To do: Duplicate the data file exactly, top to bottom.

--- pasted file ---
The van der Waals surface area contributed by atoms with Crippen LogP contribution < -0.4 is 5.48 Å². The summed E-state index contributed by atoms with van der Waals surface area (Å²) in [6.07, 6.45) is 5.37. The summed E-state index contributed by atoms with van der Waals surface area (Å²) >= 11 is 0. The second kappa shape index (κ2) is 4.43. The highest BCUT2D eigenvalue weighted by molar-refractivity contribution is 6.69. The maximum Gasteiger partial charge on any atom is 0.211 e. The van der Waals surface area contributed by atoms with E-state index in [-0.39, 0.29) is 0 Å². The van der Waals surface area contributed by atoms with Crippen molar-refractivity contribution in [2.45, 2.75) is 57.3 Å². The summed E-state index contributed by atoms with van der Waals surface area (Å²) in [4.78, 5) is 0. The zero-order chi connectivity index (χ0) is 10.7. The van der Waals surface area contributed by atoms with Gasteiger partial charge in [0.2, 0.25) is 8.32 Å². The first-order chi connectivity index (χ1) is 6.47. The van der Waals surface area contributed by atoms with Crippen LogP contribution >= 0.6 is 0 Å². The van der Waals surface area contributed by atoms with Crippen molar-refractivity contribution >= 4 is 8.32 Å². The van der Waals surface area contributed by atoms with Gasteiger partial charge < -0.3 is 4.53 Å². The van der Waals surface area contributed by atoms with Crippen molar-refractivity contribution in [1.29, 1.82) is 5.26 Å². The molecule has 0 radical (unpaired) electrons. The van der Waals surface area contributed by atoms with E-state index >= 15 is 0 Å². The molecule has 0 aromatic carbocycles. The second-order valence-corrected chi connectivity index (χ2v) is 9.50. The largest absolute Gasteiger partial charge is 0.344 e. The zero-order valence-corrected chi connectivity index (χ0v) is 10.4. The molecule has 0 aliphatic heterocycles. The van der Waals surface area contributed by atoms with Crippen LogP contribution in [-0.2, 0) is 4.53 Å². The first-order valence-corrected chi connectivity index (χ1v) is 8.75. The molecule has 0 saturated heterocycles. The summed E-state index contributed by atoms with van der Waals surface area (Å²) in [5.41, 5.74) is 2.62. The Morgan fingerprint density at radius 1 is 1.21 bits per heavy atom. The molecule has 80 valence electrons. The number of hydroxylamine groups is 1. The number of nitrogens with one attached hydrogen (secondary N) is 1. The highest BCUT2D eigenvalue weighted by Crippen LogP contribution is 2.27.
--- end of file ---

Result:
The van der Waals surface area contributed by atoms with Crippen LogP contribution < -0.4 is 5.48 Å². The summed E-state index contributed by atoms with van der Waals surface area (Å²) in [6.07, 6.45) is 5.37. The summed E-state index contributed by atoms with van der Waals surface area (Å²) >= 11 is 0. The second kappa shape index (κ2) is 4.43. The highest BCUT2D eigenvalue weighted by molar-refractivity contribution is 6.69. The maximum Gasteiger partial charge on any atom is 0.211 e. The van der Waals surface area contributed by atoms with E-state index in [-0.39, 0.29) is 0 Å². The van der Waals surface area contributed by atoms with Crippen molar-refractivity contribution in [2.45, 2.75) is 57.3 Å². The summed E-state index contributed by atoms with van der Waals surface area (Å²) in [4.78, 5) is 0. The zero-order chi connectivity index (χ0) is 10.7. The van der Waals surface area contributed by atoms with Gasteiger partial charge in [0.2, 0.25) is 8.32 Å². The first-order chi connectivity index (χ1) is 6.47. The van der Waals surface area contributed by atoms with Crippen LogP contribution >= 0.6 is 0 Å². The van der Waals surface area contributed by atoms with Crippen molar-refractivity contribution >= 4 is 8.32 Å². The van der Waals surface area contributed by atoms with Gasteiger partial charge < -0.3 is 4.53 Å². The van der Waals surface area contributed by atoms with Crippen molar-refractivity contribution in [1.29, 1.82) is 5.26 Å². The molecule has 0 radical (unpaired) electrons. The van der Waals surface area contributed by atoms with E-state index >= 15 is 0 Å². The molecule has 0 aromatic carbocycles. The second-order valence-corrected chi connectivity index (χ2v) is 9.50. The largest absolute Gasteiger partial charge is 0.344 e. The zero-order valence-corrected chi connectivity index (χ0v) is 10.4. The molecule has 0 aliphatic heterocycles. The van der Waals surface area contributed by atoms with Crippen LogP contribution in [-0.2, 0) is 4.53 Å². The first-order valence-corrected chi connectivity index (χ1v) is 8.75. The molecule has 0 saturated heterocycles. The summed E-state index contributed by atoms with van der Waals surface area (Å²) in [5.41, 5.74) is 2.62. The Morgan fingerprint density at radius 1 is 1.21 bits per heavy atom. The molecule has 80 valence electrons. The number of hydroxylamine groups is 1. The number of nitrogens with one attached hydrogen (secondary N) is 1. The highest BCUT2D eigenvalue weighted by Crippen LogP contribution is 2.27.